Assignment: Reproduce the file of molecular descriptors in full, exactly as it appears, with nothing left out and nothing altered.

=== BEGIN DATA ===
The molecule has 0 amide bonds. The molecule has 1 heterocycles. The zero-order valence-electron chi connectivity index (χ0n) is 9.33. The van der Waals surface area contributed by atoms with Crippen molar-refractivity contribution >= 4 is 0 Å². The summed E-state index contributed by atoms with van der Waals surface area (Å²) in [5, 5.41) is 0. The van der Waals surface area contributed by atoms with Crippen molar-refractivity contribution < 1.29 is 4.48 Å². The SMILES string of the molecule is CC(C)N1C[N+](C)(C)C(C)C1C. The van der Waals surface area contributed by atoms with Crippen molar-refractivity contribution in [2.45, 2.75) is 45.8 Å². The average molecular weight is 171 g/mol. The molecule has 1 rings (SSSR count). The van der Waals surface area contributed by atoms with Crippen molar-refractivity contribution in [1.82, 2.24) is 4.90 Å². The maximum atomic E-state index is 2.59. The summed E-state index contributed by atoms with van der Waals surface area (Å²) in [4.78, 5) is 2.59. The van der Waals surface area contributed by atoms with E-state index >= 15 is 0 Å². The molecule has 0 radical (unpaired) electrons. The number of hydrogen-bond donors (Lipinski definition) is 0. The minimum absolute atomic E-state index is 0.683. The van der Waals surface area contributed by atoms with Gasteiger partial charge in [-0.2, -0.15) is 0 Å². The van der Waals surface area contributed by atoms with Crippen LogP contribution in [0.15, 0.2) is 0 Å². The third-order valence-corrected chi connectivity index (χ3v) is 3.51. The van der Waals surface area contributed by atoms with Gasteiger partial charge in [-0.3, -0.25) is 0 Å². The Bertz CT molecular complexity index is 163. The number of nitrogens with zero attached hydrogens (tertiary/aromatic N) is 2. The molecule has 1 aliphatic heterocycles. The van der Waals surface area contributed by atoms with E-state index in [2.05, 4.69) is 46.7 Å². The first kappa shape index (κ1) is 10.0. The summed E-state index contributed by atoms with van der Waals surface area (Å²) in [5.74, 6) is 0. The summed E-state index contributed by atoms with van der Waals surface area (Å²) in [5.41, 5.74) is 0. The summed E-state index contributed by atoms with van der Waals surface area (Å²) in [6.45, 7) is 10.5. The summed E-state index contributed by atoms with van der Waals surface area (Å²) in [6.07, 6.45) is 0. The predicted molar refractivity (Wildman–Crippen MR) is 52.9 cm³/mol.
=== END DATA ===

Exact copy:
The molecule has 0 amide bonds. The molecule has 1 heterocycles. The zero-order valence-electron chi connectivity index (χ0n) is 9.33. The van der Waals surface area contributed by atoms with Crippen molar-refractivity contribution >= 4 is 0 Å². The summed E-state index contributed by atoms with van der Waals surface area (Å²) in [5, 5.41) is 0. The van der Waals surface area contributed by atoms with Crippen molar-refractivity contribution < 1.29 is 4.48 Å². The SMILES string of the molecule is CC(C)N1C[N+](C)(C)C(C)C1C. The van der Waals surface area contributed by atoms with Crippen molar-refractivity contribution in [2.45, 2.75) is 45.8 Å². The average molecular weight is 171 g/mol. The molecule has 1 rings (SSSR count). The van der Waals surface area contributed by atoms with Crippen molar-refractivity contribution in [1.82, 2.24) is 4.90 Å². The maximum atomic E-state index is 2.59. The summed E-state index contributed by atoms with van der Waals surface area (Å²) in [4.78, 5) is 2.59. The van der Waals surface area contributed by atoms with E-state index >= 15 is 0 Å². The molecule has 0 radical (unpaired) electrons. The number of hydrogen-bond donors (Lipinski definition) is 0. The minimum absolute atomic E-state index is 0.683. The van der Waals surface area contributed by atoms with Gasteiger partial charge in [-0.2, -0.15) is 0 Å². The van der Waals surface area contributed by atoms with Crippen LogP contribution in [0.15, 0.2) is 0 Å². The third-order valence-corrected chi connectivity index (χ3v) is 3.51. The van der Waals surface area contributed by atoms with Gasteiger partial charge in [-0.3, -0.25) is 0 Å². The Bertz CT molecular complexity index is 163. The number of nitrogens with zero attached hydrogens (tertiary/aromatic N) is 2. The molecule has 1 aliphatic heterocycles. The van der Waals surface area contributed by atoms with E-state index in [2.05, 4.69) is 46.7 Å². The first kappa shape index (κ1) is 10.0. The summed E-state index contributed by atoms with van der Waals surface area (Å²) in [5.74, 6) is 0. The summed E-state index contributed by atoms with van der Waals surface area (Å²) in [5.41, 5.74) is 0. The summed E-state index contributed by atoms with van der Waals surface area (Å²) in [6.45, 7) is 10.5. The summed E-state index contributed by atoms with van der Waals surface area (Å²) in [6.07, 6.45) is 0. The predicted molar refractivity (Wildman–Crippen MR) is 52.9 cm³/mol.